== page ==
Why transfer pricing disputes are hard to resolve


Transfer pricing has been a top tax concern of corporate tax executives for decades, largely thanks to how difficult, complex, and expensive it can be to resolve transfer pricing disputes.


Transfer pricing disputes have produced some of the largest tax adjustments in the U.S., including a 2006 settlement of the GlaxoSmithKline case for $3.4 billion in additional tax, penalty and interest and several recent cases with proposed adjustments well in excess of $1 billion.1  Transfer pricing cases also take a long time to resolve. For example, transfer pricing cases in mutual agreement procedure programs take an average of 35 months to settle, nearly twice as long as non-transfer pricing cases.2 Transfer pricing litigation can take as long as 10 years to complete after the initial proposed adjustment.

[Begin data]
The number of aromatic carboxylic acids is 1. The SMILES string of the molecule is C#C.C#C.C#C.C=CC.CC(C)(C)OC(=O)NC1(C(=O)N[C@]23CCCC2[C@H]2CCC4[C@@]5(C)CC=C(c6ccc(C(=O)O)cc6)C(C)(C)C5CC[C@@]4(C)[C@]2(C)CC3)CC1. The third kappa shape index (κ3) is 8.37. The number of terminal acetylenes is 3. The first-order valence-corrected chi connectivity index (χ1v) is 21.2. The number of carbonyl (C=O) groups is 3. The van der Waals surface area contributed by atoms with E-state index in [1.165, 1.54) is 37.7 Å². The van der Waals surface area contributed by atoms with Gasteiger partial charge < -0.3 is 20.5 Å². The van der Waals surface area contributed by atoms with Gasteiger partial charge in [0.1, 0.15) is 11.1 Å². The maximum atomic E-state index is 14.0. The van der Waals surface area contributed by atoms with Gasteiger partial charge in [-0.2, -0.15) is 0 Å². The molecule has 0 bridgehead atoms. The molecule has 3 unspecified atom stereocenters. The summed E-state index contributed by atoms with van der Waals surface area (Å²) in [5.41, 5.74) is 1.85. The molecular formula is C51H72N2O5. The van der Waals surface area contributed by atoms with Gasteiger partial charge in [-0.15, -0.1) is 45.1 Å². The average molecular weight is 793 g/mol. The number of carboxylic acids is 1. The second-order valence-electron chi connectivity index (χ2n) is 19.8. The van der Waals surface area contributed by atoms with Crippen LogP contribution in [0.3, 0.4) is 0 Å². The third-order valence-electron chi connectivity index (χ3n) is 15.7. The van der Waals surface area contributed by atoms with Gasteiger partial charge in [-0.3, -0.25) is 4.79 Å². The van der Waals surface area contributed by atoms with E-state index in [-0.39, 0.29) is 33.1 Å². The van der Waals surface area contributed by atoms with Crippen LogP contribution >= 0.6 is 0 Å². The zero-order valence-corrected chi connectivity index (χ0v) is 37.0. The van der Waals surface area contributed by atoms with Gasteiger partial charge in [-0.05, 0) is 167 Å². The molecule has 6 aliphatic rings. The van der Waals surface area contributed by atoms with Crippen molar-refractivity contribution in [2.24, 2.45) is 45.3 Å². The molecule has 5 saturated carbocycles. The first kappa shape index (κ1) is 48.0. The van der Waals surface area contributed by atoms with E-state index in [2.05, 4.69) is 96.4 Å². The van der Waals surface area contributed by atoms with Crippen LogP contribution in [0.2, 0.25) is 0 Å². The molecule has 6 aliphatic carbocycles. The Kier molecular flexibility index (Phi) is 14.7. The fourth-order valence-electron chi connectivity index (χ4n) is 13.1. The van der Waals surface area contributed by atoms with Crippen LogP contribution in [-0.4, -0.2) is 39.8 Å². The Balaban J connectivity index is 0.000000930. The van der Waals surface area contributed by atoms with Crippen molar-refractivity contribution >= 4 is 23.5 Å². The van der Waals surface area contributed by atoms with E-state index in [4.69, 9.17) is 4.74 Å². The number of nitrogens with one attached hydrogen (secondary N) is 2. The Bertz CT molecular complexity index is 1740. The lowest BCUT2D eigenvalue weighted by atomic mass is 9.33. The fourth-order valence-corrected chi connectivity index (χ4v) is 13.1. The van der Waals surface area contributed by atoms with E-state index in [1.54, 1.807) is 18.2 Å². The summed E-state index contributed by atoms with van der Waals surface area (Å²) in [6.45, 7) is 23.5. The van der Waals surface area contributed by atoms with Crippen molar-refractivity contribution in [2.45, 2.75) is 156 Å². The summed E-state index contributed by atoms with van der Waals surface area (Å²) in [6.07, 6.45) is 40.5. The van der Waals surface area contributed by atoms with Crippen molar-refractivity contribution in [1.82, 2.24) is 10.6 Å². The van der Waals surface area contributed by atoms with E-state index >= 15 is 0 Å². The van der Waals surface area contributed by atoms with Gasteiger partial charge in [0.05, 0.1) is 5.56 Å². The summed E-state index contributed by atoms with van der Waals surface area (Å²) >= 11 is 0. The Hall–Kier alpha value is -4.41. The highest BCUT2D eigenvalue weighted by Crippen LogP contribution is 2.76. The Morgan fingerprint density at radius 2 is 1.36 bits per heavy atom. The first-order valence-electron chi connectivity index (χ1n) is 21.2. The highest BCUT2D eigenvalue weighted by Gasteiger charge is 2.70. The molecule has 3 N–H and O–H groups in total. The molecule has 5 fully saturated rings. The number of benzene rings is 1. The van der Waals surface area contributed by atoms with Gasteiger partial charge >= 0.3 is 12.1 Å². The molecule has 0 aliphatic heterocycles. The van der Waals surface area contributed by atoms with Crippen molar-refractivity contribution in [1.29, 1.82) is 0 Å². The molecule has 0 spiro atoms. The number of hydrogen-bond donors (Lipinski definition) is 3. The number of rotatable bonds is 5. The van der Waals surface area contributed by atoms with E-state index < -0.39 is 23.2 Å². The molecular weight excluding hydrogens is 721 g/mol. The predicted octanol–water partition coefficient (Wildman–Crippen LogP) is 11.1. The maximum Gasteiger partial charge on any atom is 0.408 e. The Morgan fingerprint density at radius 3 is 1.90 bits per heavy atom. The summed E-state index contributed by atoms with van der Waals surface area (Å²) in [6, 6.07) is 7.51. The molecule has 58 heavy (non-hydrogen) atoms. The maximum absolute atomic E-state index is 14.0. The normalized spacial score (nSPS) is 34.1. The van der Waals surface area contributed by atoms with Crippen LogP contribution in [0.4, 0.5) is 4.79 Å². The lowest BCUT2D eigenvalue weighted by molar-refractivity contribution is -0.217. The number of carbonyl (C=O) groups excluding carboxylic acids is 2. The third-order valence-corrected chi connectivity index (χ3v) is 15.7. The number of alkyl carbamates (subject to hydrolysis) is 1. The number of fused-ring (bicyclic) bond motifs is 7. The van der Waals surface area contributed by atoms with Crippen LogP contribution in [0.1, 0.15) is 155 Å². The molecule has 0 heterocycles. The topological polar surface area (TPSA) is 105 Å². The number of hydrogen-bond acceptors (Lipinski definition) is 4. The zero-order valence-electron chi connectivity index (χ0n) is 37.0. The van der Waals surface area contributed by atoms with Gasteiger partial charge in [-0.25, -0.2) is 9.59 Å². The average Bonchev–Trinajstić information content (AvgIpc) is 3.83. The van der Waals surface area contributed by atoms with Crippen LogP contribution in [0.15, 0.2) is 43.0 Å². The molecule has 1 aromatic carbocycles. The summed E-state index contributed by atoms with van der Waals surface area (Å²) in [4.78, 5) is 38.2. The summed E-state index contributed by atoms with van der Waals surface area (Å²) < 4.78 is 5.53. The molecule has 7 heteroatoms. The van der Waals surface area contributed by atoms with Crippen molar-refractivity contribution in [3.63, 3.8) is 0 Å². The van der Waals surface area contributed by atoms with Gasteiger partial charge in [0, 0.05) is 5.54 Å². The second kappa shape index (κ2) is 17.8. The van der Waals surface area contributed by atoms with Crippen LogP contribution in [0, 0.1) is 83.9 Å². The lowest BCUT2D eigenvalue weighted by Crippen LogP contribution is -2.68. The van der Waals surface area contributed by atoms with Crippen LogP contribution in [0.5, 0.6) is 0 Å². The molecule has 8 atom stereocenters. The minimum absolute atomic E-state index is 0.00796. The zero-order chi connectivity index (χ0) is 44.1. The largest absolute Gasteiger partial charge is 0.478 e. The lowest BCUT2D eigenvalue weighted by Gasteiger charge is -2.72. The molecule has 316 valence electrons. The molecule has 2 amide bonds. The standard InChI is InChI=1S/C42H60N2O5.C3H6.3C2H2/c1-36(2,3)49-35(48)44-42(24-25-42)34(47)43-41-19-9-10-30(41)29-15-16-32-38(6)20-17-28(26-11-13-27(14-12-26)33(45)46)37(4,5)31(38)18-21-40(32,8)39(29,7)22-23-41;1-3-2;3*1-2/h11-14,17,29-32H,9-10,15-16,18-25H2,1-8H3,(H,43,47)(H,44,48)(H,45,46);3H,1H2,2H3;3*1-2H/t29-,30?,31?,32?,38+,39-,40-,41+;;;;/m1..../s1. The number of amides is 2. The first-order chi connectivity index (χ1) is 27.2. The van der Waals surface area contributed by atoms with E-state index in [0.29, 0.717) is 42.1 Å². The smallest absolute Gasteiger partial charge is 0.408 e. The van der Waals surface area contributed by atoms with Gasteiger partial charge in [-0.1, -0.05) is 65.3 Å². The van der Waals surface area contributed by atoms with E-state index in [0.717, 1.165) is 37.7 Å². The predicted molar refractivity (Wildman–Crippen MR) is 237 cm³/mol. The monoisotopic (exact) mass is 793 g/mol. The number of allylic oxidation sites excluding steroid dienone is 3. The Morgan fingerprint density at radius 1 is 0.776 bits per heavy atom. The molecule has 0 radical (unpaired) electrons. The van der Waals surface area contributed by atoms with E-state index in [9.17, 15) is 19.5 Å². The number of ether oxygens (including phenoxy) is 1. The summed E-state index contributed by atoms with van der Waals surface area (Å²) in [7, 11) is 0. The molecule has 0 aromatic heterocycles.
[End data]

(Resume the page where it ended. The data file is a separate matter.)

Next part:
Also, transfer pricing cases are increasing in number. Statistics from the Organisation for Economic Co-operation and Development show that global inventories of disputes between treaty partners, largely composed of transfer pricing issues, nearly doubled from 3,328 cases in 2010 to 6,478 cases in 2020.3 Most analysts expect the number of disputes to continue rising in the coming years. One reason is that governments that were forced to reduce audits during the COVID-19 pandemic are now increasing their audit activity to recoup lost tax revenue.4


Clearly, transfer pricing cases are difficult to resolve, but why? To shed some light on this question, we will evaluate transfer pricing disputes between a taxpayer and two involved countries through the lens of a negotiation and dispute-resolution analysis.